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Delayed and Over Budget: US Struggles to Create Unified Air Defense System

© REUTERS / Lucy NicholsonThe Ground-based Midcourse Defense (GMD) element of the U.S. ballistic missile defense system launches during a flight test from Vandenberg Air Force Base, California, U.S
The Ground-based Midcourse Defense (GMD) element of the U.S. ballistic missile defense system launches during a flight test from Vandenberg Air Force Base, California, U.S - Sputnik International
The US Army’s vital unified air-and-missile defense battle command system program is falling behind schedule and will need more funding than planned.

That sounds familiar.

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As tensions escalate between the United States and North Korea, the US Army is in urgent need of an adequate modern command and control system for air defense assets.

US Pacific Command commander Adm. Harry Harris said last fall at a panel at the Association of the US Army's annual meeting and exposition that there has to be a degree of jointness "in which no one military service dominates and no domain has a fixed boundary."

"I'd like to see the Army's land forces sink a ship, shoot down a missile, and shoot down the aircraft that fired that missile — near simultaneously — in a complex environment where our joint and combined forces are operating in each other's domains," he said.

Former PACOM Deputy Commander Lt. Gen. Dan Leaf wrote in an article for Defense One that if a war breaks out on the Korean Peninsula, North Korea's "5,000-plus surface-to-air missiles, 600-plus combat aircraft, surface-to-surface rockets and missiles, and conventional artillery" would almost certainly be employed.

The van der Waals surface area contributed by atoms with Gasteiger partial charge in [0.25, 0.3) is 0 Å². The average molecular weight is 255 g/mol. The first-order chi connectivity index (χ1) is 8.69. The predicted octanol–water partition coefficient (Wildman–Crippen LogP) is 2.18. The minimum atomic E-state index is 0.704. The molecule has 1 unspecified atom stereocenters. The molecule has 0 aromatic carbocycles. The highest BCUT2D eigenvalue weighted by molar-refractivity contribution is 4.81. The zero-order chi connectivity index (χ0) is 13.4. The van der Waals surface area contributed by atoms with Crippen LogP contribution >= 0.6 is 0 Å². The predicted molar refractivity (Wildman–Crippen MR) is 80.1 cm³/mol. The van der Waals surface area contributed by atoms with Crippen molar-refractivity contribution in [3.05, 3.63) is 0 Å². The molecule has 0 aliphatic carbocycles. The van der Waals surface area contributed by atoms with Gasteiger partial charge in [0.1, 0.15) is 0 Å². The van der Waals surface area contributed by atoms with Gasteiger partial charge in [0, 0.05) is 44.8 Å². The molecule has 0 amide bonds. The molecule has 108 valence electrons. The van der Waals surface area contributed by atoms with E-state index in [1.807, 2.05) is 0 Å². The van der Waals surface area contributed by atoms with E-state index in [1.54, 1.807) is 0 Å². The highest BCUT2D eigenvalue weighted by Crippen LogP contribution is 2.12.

In that case, it would be essential that US command-and-control systems allow coalition commanders to differentiate between friendly and enemy aircraft and weapons, and rapidly use any sensor to counter a threat in such a "compressed and complicated" battlespace.

However, the US Army's most promising Integrated Air and Missile Defense (IBCS) initiative, meant to integrate the communications between weapon launchers, radars and their operators, and provide warfighters a unified and clear view of the battle, is currently out of reach.

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Despite the pressing need for IBCS's capabilities, the system has been plagued with numerous problems and, as of now, has not progressed past the Engineering and Manufacturing Development phase. Last year, IBCS failed an important operational test, even though the test was conducted at a lower level than was originally planned. On May 25, it was reported its initial operational capability is going to be delayed by four years.

Moreover, the current budget requests the addition of more than $500 million for additional development, test and evaluation, meaning the system's total price will likely reach $7 billion dollars or even more.

That has lawmakers balking. Former congressman Henry Bonilla told The Hill there are many things that need to be considered before investing in IBCS, such as the system's vulnerability to cyber hackers.

"Additionally, the need for an effective anti-missile technology that works between all branches of the military is a growing concern," he wrote.

"The delays in the development of the missile system mean that we are not focused on improving existing technology that could offer better results than IBCS can today."

The expensive program could be jettisoned altogether, despite the US' vulnerabilities.

According to Bonilla, Congress should consider taking steps to promptly improve the US air and missile defense capabilities, which may require making some "tough decisions and changing course."

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